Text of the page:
Individualism is a powerful ideological weapon that the capitalist class (the bourgeoisie) uses to crush the subjectivity of the working class (the proletariat), and thus to prevent the potential liberation of the world from capitalist rule. Individualism is promoted and fortified by every possible cultural and economic means. We are indoctrinated from birth. Parents are compelled to teach their children to survive in the competitive framework (which they have no choice about living in) by “getting ahead,” to “look out for number one,” to put oneself in the best position possible (i.e., through education, or seeking a rich mate) to accumulate wealth for personal security.

Individualism is the ideology of the petit bourgeoisie (those who circulate capital by selling either services or goods, who tend to aspire to belong to the ruling class). It manifests itself as the striving for market power, for personal advancement, for comforts, for security and stability within the framework of the system. In contrast, proletarian ideology seeks to overturn the capitalist system and meet our needs collectively. But capitalism has been able to indoctrinate even members of the working class in petit bourgeois ways of thinking, to manipulate them into acting against their own interests, in ways that benefit capitalists instead.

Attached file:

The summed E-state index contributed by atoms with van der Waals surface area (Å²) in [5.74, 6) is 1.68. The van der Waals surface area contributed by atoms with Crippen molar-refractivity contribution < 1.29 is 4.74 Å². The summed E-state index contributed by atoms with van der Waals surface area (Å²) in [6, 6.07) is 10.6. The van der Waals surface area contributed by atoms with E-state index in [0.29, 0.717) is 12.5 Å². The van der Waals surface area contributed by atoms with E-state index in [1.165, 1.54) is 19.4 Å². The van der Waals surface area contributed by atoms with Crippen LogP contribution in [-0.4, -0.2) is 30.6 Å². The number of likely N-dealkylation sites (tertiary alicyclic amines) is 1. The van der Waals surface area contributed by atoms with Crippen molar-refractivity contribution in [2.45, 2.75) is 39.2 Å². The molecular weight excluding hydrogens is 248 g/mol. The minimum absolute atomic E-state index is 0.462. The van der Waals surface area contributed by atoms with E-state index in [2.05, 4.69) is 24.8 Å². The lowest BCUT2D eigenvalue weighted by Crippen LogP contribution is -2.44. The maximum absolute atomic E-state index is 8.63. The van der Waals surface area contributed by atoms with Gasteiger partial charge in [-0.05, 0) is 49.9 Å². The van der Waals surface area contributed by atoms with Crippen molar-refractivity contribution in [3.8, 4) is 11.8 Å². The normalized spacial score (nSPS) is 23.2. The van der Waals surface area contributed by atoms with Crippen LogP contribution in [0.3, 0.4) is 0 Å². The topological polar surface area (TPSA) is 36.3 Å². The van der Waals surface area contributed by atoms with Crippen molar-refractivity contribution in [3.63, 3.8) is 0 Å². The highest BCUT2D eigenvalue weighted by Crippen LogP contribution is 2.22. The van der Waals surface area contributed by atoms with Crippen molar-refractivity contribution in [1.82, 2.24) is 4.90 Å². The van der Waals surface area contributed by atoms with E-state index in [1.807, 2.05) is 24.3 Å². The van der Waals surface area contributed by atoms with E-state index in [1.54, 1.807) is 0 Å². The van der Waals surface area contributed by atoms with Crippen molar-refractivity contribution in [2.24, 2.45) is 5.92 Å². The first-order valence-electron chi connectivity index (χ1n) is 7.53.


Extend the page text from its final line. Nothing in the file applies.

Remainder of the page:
As proletarian militants, we are no less subject to ideological domination than anyone else. The difference is that we are consciously aware of it, to varying degrees, and thus we are able to combat it. In order to fight the system, we must fight its dominant ideologies at every level: in society as a whole, in our organizations, and in our own individual hearts and minds.